Soon after his election as president of the Southern Baptist Theological Seminary in 1993, Albert Mohler declared his intent to pursue only faculty members who would restrict the pastorate to males. Molly Marshall–at the time a theology professor at the seminary–and a few other women responded by organizing a protest.
They invited women to fill the seminary chapel’s balcony, where they stood silently during an hour-long service, demonstrating their objections to the hiring of Mohler and his denial of God’s call to female pastors. <?xml:namespace prefix = o ns = “urn:schemas-microsoft-com:office:office” />
During the next year, Mohler constructed a case to oust <?xml:namespace prefix = st1 ns = “urn:schemas-microsoft-com:office:smarttags” />Marshall from the seminary faculty.
Trustees accused Marshall of teaching outside of the Abstract of Principles’ (the seminary’s governing document) doctrines on God, election and biblical authority. Her dissertation had brought cries of universalism, a charge that she denied.
Despite the hubbub about the Abstract, however, the primary issue seemed to be Marshall’s open support of women pastors. Of course, on this charge Marshall was gladly guilty, having already served as an ordained pastor of a Southern Baptist church.
Marshall’s critics seemed intent to pursue their edict in the early eighties that blamed Eve for the fall in the Garden of Eden.
Throughout 1994, the pressure on Marshall to resign increased. She recalled the events of that summer:
“I was informed this past summer in June after the SBC had convened that I needed to be prepared to resign or the president would press charges for my dismissal at the fall trustee meeting.
“I asked what the charges were, and our system is such that you don’t have to say what they are until you actually file them, and so the allegation it appeared was that I was teaching outside our confessional document that is the abstract of principles.
“I had only had one conversation with the president about my teaching. On March 16, I spent an hour and a half with him in the presence of the academic vice president David Dockery, and he questioned me about my writings, whether or not I perceived that they were within the Abstract. I said I did.
“No student has ever accused me of teaching outside the Abstract. He was rather noncommittal. He didn’t say, ‘You are outside the Abstract.’ Evidently it was a just an investigation.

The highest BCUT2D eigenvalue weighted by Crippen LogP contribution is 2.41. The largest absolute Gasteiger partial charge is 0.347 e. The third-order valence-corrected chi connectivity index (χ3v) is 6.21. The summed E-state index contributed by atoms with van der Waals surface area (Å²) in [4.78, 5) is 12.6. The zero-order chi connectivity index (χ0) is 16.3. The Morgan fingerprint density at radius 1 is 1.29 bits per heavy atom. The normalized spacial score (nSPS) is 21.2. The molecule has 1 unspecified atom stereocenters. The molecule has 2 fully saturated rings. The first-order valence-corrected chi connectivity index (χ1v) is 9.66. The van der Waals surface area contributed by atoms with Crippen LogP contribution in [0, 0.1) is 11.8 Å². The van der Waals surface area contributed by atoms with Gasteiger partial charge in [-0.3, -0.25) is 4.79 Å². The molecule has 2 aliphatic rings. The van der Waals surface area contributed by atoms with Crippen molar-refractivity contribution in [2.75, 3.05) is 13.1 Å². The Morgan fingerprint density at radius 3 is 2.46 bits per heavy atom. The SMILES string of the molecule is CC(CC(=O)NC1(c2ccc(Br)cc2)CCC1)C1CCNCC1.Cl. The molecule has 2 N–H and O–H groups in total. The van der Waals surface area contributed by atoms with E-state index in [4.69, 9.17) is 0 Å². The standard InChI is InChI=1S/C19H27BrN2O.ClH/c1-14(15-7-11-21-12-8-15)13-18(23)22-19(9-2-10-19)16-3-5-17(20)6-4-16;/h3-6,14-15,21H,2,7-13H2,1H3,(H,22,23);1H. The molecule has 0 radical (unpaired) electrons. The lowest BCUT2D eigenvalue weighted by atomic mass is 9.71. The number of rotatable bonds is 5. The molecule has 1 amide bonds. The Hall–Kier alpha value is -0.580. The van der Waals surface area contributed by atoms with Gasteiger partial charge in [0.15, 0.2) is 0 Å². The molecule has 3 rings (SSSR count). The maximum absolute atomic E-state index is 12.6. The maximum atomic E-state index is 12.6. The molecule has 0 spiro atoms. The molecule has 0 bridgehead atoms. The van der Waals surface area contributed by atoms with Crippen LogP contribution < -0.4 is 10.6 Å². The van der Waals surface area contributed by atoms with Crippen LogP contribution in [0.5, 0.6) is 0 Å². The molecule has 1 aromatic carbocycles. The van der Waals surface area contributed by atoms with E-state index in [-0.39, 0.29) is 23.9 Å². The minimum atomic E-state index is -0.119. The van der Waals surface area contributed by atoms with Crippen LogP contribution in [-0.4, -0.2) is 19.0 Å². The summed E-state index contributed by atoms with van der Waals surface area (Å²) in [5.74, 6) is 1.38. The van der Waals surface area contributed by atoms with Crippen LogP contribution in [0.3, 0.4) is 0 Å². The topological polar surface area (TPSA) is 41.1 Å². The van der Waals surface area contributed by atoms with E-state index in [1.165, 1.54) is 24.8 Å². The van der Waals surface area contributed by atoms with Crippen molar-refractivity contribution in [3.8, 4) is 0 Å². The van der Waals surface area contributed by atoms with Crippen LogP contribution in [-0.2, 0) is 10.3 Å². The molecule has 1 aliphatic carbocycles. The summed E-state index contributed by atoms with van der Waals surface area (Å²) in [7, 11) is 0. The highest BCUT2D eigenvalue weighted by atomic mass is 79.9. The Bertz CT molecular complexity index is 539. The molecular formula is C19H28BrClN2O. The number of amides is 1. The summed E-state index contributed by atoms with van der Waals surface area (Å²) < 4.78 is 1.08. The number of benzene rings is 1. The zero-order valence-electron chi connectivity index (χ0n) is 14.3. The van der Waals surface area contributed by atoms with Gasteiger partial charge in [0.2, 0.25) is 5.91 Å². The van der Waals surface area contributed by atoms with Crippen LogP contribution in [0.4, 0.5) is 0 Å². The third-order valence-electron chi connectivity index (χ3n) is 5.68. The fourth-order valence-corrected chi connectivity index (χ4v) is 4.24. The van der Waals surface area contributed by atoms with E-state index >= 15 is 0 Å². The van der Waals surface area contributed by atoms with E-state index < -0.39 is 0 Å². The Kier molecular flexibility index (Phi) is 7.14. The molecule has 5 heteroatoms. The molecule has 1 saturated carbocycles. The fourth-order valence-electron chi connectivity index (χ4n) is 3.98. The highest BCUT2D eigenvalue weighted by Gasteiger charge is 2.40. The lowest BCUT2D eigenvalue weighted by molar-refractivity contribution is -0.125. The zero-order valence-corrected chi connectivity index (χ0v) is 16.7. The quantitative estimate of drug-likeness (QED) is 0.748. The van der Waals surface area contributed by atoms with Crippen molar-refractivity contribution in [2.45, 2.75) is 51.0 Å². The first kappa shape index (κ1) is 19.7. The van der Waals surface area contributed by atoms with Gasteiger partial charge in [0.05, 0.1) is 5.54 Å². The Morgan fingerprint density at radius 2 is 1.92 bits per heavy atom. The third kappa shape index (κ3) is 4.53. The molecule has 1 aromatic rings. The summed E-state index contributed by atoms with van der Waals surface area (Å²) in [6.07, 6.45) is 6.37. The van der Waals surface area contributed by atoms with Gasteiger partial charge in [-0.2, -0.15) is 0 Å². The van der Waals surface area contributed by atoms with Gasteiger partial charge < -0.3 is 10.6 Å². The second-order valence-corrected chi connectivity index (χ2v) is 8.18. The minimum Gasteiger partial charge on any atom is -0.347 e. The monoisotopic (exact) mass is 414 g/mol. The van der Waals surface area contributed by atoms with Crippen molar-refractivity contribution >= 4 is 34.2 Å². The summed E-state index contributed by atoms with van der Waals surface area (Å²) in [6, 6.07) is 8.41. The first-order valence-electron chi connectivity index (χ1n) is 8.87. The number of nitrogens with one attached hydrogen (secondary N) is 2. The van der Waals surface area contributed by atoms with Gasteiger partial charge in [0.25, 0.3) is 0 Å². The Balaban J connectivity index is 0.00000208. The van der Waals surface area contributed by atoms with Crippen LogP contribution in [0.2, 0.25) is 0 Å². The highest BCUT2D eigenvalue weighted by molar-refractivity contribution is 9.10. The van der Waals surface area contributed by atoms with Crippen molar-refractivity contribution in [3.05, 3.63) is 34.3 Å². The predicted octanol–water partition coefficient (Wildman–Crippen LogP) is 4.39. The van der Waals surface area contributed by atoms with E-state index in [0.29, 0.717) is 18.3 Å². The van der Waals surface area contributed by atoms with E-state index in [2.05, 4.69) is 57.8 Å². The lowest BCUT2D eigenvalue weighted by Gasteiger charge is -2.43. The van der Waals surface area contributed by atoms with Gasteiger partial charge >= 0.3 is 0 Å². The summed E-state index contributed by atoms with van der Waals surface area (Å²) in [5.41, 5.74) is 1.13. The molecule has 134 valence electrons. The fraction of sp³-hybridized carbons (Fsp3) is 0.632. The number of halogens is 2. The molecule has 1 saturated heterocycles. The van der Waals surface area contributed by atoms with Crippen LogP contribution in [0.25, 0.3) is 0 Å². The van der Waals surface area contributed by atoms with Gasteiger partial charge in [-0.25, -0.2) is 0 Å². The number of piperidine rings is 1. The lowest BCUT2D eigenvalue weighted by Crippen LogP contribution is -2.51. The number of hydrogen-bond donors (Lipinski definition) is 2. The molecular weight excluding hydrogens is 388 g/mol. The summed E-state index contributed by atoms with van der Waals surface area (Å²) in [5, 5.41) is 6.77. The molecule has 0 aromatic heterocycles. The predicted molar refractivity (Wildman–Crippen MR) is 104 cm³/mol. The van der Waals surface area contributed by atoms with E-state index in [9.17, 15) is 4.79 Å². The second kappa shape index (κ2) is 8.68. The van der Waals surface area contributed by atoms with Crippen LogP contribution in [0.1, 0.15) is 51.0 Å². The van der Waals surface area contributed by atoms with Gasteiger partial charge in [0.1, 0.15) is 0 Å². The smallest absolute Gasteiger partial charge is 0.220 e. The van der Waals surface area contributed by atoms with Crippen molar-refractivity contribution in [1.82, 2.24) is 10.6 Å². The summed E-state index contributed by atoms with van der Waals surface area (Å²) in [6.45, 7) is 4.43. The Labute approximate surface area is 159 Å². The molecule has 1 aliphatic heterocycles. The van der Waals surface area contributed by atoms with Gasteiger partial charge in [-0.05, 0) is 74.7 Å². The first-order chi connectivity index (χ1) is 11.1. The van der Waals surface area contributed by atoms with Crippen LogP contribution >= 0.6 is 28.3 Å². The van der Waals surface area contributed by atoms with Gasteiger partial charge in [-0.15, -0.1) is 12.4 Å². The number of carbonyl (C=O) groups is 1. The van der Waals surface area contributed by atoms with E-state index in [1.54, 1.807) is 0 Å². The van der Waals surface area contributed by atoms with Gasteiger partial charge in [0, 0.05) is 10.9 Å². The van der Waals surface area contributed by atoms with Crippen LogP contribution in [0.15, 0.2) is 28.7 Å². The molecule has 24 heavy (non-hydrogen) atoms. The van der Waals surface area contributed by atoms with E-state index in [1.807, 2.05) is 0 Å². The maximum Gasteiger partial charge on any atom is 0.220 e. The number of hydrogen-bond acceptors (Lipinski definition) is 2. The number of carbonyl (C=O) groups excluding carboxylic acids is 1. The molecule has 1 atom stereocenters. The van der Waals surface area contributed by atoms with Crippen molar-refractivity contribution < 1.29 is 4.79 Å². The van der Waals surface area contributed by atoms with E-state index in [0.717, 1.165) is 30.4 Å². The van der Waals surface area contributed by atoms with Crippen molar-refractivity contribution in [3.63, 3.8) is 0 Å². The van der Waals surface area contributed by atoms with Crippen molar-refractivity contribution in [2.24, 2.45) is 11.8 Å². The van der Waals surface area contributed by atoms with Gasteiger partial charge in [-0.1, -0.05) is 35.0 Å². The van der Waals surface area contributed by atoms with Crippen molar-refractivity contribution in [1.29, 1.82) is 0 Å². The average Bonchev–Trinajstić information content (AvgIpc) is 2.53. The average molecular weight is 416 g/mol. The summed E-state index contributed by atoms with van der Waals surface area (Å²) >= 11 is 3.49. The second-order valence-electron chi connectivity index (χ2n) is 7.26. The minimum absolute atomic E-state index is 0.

“A couple of months later I hadn’t heard anything and the vice president told me that the president had evidently assumed that I was outside the Abstracts and that I need to be disposed of.”
Some of Marshall’s critics began a smear campaign in an attempt to speed her removal from the seminary. Letters, flyers and booklets critical of her teaching appeared in Southern students’ mailboxes. Excerpts of her lectures were taken out of context and publicized on campus.
By mid-August, the administration informed Marshall that it had “the vote and the will to fire” her. After attempting to prolong the resignation in order to complete work with her graduate students, Marshall submitted her resignation at the end of the year.
In 1995, Marshall joined the faculty of Central Baptist Theological Seminary in Kansas City and was named professor of theology and spiritual formation in 1997, making her the first female tenured professor at the seminary.
That same year, the American Baptist Churches, U.S.A., extended Marshall the privilege of call, which meant that they recognized her ordination. She later commented, “To seek privilege of call among American Baptists was an expression of liberty of conscience for me. Identifying with a constellation of congregations who prize diversity, the leadership of women and social justice seemed the right thing to do; given my family history, it was a logical homecoming for me [her grandfather was a field missionary for the American Baptist Publication Society].”
For over 20 years, Marshall has been a well-known and much-loved role model as a teacher/preacher/pastor for Baptist women. Julie Pennington-Russell, pastor of Calvary Baptist Church in Waco, Texas, said that Molly was the first woman pastor for young Baptist women to emulate. When Pastor Julie (as she is called by her parishioners) heard Marshall preach, she said to herself, “It can be done. God calls women to preach and pastor.”
On June 24, during its annual meeting at the site of the CBF Assembly in Birmingham, Ala., the William H. Whitsitt Baptist Heritage Society will honor Molly Marshall with its Courage Award. A lifelong Baptist, Marshall remains one “out of conscience and hope,” good reasons for us all.
Joining Marshall on the Whitsitt program will be American Baptist pastor and historian Everett Goodwin, who will address the meeting’s theme of “An American Baptist Homecoming: Is it Time?” with his topic of “Shall We Gather at the River—And Get Wet?”
For more on the life and ministry of Molly Marshall (and my primary source) see the article by Pam Durso, “Molly Marshall: A Woman of Faith and Courage,” in the Spring 2004 issue of The Whitsitt Journal.
Doug Weaver is assistant professor of religion at BaylorUniversity. He also is editor of The Whitsitt Journal.